My friend @_MikeDenny was riffing this morning on possible titles for inconvenient (read controversial and potentially unpopular) think pieces related to foreign policy and military matters and the one quoted in the title naturally struck a nerve and caught my attention. Mike kindly gave me permission to riff, and so riff I shall. (And I hope he will do the same at some point!)
First, lets talk about Just War. I think for many people, hearing the phrase ‘Just War’ means that war is moral. But, of course, what exactly does that mean? When I say that War X is Just, I am using Just in the sense of Just War Thinking which includes thinkers from St. Augustine to Michael Walzer and Jean Bethke Elshtain. In this way of thinking, ‘Just’ means morally permissible or allowed (not immoral) under certain limited circumstances, usually in pursuit of Justice (hence the term) or avoiding some serious moral wrong. This does NOT mean that we think war is a moral good, intrinsically morally or that is something that ought to be universalized as an unconditional good (to paraphrase Immanuel Kant.) Most scholars who advocate for a Just War view argue that there is a presumption against violence and war, therefore the case for permissions, or exceptions (which is the language Michael Walzer, the dean of 20th century Just War Thinking uses) must be publicly made and debated – with a healthy amount of skepticism.
So, is Just War a lie that we tell ourselves? Since I reject Realism (read Walzer’s Just and Unjust Wars Chapter 1 for a start on why,) I do not think so – assuming that we are talking about Just in the sense that I have outlined above. I share the assumption of Just War Thinking that there is and ought to be a heavy presumption against war, but that we might make exceptions to the that presumption on the grounds of Justice or the Common Good. Making such exceptions is very dangerous business, ethically speaking, and so should be done with skepticism, resistance and angst. Too many moral harms come from war not to take this process seriously; war is not, in my view, a moral good in itself.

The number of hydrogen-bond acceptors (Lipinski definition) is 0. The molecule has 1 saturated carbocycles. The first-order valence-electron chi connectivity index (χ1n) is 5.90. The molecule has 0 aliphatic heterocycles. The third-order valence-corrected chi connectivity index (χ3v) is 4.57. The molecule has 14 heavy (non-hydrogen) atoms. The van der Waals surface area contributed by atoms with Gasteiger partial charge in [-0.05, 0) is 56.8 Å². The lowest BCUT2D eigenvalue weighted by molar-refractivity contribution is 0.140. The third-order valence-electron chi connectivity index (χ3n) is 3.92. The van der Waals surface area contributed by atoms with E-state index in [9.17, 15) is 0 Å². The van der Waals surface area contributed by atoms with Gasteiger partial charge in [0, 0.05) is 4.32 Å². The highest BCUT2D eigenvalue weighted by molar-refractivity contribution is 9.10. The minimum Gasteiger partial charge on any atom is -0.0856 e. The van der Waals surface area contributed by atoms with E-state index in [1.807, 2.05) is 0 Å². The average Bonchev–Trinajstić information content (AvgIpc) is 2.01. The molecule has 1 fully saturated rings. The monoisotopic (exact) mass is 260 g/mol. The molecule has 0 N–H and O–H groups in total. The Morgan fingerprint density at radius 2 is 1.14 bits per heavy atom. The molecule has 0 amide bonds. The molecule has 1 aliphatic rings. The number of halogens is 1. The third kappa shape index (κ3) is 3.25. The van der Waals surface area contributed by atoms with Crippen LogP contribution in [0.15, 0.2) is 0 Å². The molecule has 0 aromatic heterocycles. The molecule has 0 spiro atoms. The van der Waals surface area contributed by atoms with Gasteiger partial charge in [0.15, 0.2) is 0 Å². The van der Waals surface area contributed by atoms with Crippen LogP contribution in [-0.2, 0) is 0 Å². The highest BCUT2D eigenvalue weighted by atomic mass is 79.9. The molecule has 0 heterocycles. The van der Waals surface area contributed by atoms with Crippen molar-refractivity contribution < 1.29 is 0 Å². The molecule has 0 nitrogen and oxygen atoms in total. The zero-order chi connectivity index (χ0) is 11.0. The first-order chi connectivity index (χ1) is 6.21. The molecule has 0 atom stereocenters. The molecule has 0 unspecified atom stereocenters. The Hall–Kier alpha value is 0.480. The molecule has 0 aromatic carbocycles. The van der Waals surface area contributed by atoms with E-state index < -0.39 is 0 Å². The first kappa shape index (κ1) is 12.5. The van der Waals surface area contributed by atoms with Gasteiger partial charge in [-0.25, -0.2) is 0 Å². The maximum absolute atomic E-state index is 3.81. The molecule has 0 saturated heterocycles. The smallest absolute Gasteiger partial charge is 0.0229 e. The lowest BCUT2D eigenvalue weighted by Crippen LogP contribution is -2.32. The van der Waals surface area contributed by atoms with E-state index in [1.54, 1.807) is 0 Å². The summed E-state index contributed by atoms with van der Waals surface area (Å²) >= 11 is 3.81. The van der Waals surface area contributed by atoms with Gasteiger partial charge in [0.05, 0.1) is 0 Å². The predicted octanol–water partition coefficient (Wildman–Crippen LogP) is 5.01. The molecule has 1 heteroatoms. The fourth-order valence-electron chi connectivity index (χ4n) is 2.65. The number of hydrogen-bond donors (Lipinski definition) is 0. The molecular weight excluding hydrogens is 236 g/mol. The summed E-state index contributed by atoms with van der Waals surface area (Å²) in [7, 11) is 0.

Second, and what in my view is the more interesting part of the riff: is the idea of ethics in war (whether in the resort to force, the conduct of war or justice after the war) a self-delusion, a lie that we tell ourselves? As an ethicist, I take this question seriously and think that very often the answer is yes. It breaks my heart to say that, but I am a pragmatist as well an ethicist. Human beings are prone to epistemological optimism and conservatism. We believe what we want to/prefer to believe and tend to believe things that fit into the web of things we already believe; having to reassess everything you think is true is a real pain – just ask Rene Descartes. So we believe what makes life easier, what makes us feel better about ourselves and others, and what allows us to go on as we have before and not be uncomfortable.
We would prefer to think we are good people. We prefer to think that we would not inflict needless harm on others or even members of our own society. We prefer to think that there is a moral order and that war is an effective and necessary way to enforce that order and also to show others our moral commitment to Justice. We prefer to think we can fight in ways that would only kill and harm the ‘guilty/baddies’ and would spare and never harm the ‘innocent/good people.’ We prefer to think that war will be easy and that recovery after war will be easy; that the other side will surrender and see the moral errors of their ways with due contribution and be willing to rebuild and behave. We prefer to that if we have a Just Cause and fight a war Justly that our soldiers will come home alive, whole and as heroes/heroines. We prefer to believe that war is an interruption in civil life, after which we can all go back to Normal.
I trust you see the point of the riff. These things have the potential to be lies we tell ourselves about war, using ethics and morality as a cover for other motives and to insulate ourselves from the harm and reality that is war. As an ethicist, I cannot overemphasize the danger in this. I do believe that there is a moral order, that things are objectively right or wrong. But that does not mean that humans are good at judging those things, discovering those things or more importantly, acting in accordance with that order. Add to this the problems of relativism and moral disagreement, and combine with a human tendency to self-delusion (or at least epistemological optimism) and you have a dangerous cocktail.
So these may be lies we tell ourselves. Or they may not be. But we should at least ask ourselves whether they are, and take that process of reflection and examination seriously. Its too easy to invoke ethical categories to do all kinds of horrid things, and then not feel guilty about them. Rationalization is a powerful drug. Just say no.